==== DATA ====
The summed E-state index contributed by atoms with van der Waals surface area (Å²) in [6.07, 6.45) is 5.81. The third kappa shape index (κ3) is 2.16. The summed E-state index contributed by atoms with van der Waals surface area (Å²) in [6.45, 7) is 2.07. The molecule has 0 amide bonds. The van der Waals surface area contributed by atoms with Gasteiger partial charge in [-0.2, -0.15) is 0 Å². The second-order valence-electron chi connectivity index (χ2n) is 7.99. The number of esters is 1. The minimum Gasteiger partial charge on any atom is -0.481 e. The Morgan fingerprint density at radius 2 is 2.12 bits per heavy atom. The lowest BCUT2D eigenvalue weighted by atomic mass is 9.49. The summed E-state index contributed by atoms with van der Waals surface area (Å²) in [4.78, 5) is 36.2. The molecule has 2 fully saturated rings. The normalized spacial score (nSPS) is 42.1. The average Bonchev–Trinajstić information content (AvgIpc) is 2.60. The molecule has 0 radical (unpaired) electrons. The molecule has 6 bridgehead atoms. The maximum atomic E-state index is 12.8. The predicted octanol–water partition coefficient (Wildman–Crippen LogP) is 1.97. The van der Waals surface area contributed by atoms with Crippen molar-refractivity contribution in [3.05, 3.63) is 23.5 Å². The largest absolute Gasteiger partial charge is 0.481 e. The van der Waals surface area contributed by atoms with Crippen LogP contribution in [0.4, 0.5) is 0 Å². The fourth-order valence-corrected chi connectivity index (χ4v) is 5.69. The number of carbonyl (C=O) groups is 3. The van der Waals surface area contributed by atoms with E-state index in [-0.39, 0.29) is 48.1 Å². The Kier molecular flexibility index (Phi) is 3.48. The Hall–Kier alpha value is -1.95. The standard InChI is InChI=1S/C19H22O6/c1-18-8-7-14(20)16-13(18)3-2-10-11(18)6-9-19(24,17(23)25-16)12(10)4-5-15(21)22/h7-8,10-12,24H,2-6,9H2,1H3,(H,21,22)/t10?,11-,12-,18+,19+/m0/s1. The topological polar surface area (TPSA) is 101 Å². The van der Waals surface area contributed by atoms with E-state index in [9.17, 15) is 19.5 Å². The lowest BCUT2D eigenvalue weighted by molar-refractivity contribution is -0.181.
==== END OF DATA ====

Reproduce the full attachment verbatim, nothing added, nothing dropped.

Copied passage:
The summed E-state index contributed by atoms with van der Waals surface area (Å²) in [6.07, 6.45) is 5.81. The third kappa shape index (κ3) is 2.16. The summed E-state index contributed by atoms with van der Waals surface area (Å²) in [6.45, 7) is 2.07. The molecule has 0 amide bonds. The van der Waals surface area contributed by atoms with Gasteiger partial charge in [-0.2, -0.15) is 0 Å². The second-order valence-electron chi connectivity index (χ2n) is 7.99. The number of esters is 1. The minimum Gasteiger partial charge on any atom is -0.481 e. The Morgan fingerprint density at radius 2 is 2.12 bits per heavy atom. The lowest BCUT2D eigenvalue weighted by atomic mass is 9.49. The summed E-state index contributed by atoms with van der Waals surface area (Å²) in [4.78, 5) is 36.2. The molecule has 2 fully saturated rings. The normalized spacial score (nSPS) is 42.1. The average Bonchev–Trinajstić information content (AvgIpc) is 2.60. The molecule has 0 radical (unpaired) electrons. The molecule has 6 bridgehead atoms. The maximum atomic E-state index is 12.8. The predicted octanol–water partition coefficient (Wildman–Crippen LogP) is 1.97. The van der Waals surface area contributed by atoms with Crippen molar-refractivity contribution in [3.05, 3.63) is 23.5 Å². The largest absolute Gasteiger partial charge is 0.481 e. The van der Waals surface area contributed by atoms with Crippen LogP contribution in [0.4, 0.5) is 0 Å². The fourth-order valence-corrected chi connectivity index (χ4v) is 5.69. The number of carbonyl (C=O) groups is 3. The van der Waals surface area contributed by atoms with E-state index in [-0.39, 0.29) is 48.1 Å². The Kier molecular flexibility index (Phi) is 3.48. The Hall–Kier alpha value is -1.95. The standard InChI is InChI=1S/C19H22O6/c1-18-8-7-14(20)16-13(18)3-2-10-11(18)6-9-19(24,17(23)25-16)12(10)4-5-15(21)22/h7-8,10-12,24H,2-6,9H2,1H3,(H,21,22)/t10?,11-,12-,18+,19+/m0/s1. The topological polar surface area (TPSA) is 101 Å². The van der Waals surface area contributed by atoms with E-state index in [9.17, 15) is 19.5 Å². The lowest BCUT2D eigenvalue weighted by molar-refractivity contribution is -0.181.